“A boy like that will kill your brother
Forget that boy, and find another
Forget that boy, and find another
One of your own kind, stick with your own kind”
- WEST SIDE STORY
- WEST SIDE STORY
This Sunday was Flag Day in the U.S. We have an enclosed porch with the ability to fly eight flags, which I do only on special occasions. Besides the American and Episcopal Church flags, which I fly on most nice days, I have a bunch of others, representing my partner’s and my varied ethnicity, places we’ve been, and some (like Wales) that I just have because visually it’s a cool flag. I have a vague sense of the major holidays in these various countries, as well as seasonal fillers to trot out when appropriate. We may the only people in New Jersey with Mardi Gras flags, for example, but I have attended the real thing in Louisiana many times and think observing it with gusto is a great way to usher in Lent.
Since my youngest sister married, it occurred to me that — just among my siblings and our partners — we now don’t have enough spaces to represent everybody’s background completely. Besides our own Italian, Lebanese, and Polish roots, some of which our spouses share, we have connections to Germany, Peru, and various British isles. I guess we can’t have everybody over at once, or someone’s going to feel slighted when they pull up to the house.
With that in mind, I saw with pleasure that a blogger whom I discovered recently, Joe Kay, had a piece from last year republished today by Sojourners. “From This Day Forward… or Backward” starts out by describing the pressure Kay experienced from his family to marry someone just like them: Eastern European and Catholic. There was a tremendous fear that “the old ways” would be lost if this purity was not preserved. As he put it:
“To so many people, my relationship wasn’t about finding someone who fit me — it was more about me finding someone who fit them.”
My family has one pretty homogeneous narrative: my mother’s mother’s mother came from Poland as a teenager, quickly married a Polish man, and lived for most of her life in Greenpoint, Brooklyn, where it was (and may well still be) possible to get by while speaking and reading only Polish. When my grandmother was of age, she also married a Pole, and her two siblings who married did likewise (in fact their spouses were also siblings, children of another family from the neighborhood).
My dad’s background is somewhat different. When my Italian-American grandfather brought his Lebanese-American wife to live with his Italian-immigrant parents above their grocery store, the two women both continued to do what they did best: cook amazing meals, each in her own kitchen. In fact, my grandmother was among the few people whose cooking my great-grandmother would eat besides her own.
There was some initial resistance, however, on her folks’ part: Italians, in that age of Mussolini, were viewed with an extra layer of the suspicion that most immigrant groups faced, and the Lebanese compensated for their share of discrimination by playing up their political and cultural association with the French. Once they proved themselves, however, both my grandfather and my cousin’s husband (also Italian) were adopted as part of the tribe.
My parents’ disparate backgrounds did not, as far as I know, cause any strife for their respective families , and neither did they impose any such restrictions on us (our mindset is pretty much Hey, another food to try!). As fate would have it, my sisters still all married Catholic men, two of whom are at least part Polish.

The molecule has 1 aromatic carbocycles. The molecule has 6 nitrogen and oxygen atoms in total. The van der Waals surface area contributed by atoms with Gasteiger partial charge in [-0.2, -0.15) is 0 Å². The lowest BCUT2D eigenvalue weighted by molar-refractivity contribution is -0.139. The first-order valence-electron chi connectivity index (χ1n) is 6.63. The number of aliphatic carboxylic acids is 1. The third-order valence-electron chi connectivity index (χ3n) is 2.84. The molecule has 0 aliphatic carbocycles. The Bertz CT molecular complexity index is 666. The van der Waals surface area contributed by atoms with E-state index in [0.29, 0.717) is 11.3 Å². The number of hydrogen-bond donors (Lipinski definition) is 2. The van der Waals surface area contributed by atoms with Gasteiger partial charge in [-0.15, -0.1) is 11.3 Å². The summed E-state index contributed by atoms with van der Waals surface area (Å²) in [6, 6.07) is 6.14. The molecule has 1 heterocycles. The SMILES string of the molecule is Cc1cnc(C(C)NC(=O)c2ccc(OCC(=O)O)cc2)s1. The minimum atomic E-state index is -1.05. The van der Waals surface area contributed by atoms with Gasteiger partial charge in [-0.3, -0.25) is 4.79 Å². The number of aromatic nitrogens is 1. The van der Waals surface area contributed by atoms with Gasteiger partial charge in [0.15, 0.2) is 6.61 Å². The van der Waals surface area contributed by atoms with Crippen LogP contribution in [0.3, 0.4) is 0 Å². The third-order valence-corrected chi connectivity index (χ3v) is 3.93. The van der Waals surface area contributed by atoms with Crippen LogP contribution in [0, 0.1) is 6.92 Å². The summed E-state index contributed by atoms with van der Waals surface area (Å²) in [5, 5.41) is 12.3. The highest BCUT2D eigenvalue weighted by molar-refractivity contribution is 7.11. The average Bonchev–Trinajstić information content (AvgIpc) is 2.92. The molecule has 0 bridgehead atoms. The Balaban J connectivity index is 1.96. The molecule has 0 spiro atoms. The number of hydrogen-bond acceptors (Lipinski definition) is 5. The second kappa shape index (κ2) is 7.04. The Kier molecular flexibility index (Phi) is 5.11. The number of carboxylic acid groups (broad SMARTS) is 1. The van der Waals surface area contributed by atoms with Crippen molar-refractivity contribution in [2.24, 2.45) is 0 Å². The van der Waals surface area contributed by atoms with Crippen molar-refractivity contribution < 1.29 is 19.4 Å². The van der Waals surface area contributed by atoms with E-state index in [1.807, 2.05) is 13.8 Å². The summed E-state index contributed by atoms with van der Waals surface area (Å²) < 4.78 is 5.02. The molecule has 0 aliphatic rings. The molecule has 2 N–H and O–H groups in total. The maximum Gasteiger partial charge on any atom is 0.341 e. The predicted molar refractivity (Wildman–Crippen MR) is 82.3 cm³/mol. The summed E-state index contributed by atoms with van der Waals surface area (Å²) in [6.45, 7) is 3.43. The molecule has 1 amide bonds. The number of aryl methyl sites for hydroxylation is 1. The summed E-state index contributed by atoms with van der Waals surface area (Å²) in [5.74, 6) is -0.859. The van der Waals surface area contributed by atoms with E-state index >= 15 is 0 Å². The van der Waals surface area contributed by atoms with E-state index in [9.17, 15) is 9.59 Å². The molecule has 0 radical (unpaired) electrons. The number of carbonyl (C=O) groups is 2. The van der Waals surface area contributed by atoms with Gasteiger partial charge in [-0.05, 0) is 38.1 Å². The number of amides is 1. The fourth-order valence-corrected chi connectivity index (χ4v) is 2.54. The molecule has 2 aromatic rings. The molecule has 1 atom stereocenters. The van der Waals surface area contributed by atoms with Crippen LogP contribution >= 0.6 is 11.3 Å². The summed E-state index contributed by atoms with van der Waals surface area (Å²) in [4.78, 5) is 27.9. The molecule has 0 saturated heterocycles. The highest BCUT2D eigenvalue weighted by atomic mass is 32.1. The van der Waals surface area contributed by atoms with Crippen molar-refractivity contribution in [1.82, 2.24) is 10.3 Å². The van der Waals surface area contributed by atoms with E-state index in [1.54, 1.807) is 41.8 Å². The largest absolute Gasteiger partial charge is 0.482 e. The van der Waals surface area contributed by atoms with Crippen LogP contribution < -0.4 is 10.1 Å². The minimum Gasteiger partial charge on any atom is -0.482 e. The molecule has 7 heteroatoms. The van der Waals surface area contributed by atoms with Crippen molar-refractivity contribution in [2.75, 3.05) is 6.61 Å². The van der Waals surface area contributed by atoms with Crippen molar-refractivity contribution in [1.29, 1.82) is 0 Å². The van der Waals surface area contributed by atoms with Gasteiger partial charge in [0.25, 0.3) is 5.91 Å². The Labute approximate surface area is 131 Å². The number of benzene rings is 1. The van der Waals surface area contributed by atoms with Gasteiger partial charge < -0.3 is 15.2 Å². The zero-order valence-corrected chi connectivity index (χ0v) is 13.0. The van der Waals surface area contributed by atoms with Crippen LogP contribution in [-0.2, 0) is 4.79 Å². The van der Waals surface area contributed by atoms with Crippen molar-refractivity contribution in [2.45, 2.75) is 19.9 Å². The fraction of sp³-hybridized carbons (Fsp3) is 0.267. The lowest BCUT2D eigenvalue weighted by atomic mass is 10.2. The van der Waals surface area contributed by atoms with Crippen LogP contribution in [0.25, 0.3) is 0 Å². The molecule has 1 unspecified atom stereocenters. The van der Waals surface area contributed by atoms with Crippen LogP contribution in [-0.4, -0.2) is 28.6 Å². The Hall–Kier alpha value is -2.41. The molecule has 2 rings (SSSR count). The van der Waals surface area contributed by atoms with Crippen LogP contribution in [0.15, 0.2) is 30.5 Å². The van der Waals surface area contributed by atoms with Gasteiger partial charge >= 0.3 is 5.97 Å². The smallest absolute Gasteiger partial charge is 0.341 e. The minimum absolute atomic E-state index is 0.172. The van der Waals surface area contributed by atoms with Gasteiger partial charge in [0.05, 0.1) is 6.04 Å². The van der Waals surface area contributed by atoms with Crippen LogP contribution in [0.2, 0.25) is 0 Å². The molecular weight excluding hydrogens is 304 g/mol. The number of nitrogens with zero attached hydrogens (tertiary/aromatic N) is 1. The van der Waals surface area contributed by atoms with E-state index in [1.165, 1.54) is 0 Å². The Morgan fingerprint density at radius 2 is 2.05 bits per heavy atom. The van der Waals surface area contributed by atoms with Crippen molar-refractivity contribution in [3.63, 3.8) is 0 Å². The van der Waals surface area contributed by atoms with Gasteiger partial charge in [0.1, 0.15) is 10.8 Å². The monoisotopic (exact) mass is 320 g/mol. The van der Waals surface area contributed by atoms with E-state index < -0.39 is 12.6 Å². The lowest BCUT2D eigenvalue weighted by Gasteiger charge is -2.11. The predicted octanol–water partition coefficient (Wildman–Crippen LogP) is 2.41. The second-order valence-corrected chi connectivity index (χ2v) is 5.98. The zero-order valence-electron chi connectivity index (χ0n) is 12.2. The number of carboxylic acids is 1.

I guess by choosing another dude (and a WASP, to boot!) I wandered furthest from the field of what anybody might have expected from me, but I am grateful to say none of this has been an issue for anybody in my extended clan, including that same Polish grandmother, who is now 94. Thus I had tremendous sympathy for what Kay experienced.
This kind of concern still exists, even in the ethnic soup that is New Jersey. Some cultures prefer to associate only with their own, and to not do so can trigger suspicion and displeasure. An Indian friend’s family took a long time to get used to the idea that his lovely wife, also Indian, was not of their religious tradition; and a young Italian guy I dated briefly told me that if were to ever meet his family, I should not disclose my mixed heritage, the fact that I grew up in another town, or that I was no longer Catholic. And that was just to describe me as “a friend”! I never did end up meeting his family, as there was no way I was going to keep up that charade.
On June 12, we recalled a milestone in our collective recovery from such fear: 48 years ago, the Supreme Court ruled in Loving v. Virginia that the state had no interest in preventing people of different races from marrying. Since 2003, the precedent this ruling set has been employed in the case for marriage equality for same-gender couples. As we approach the expected ruling that may finally put that struggle to rest (at least on paper) I’m grateful to my kin for embracing the relatively newfangled idea that a relationship is primarily for the people who are in it. As Kay said it:
“If someone really cares about you, they’re going to want to know whether this other person makes you laugh, helps you feel loved, brings out the best in you, and challenges you to grow. Does being with them bring you joy? Does your relationship bring you a deep experience of love? It does? Great! Congratulations! I am so happy for you! You are truly blessed.”
Would that it doesn’t take another 48 years before same-gender couples achieve the same degree of normalcy those of mixed race, ethnicity or religion are at least starting to achieve. In the meantime, as I look forward to empanadas joining the pierogi, insalata caprese, and tabbouleh on the table at family gatherings, I am glad that there is always room on my family’s mental porch for another flag, even if the real one can’t hold it.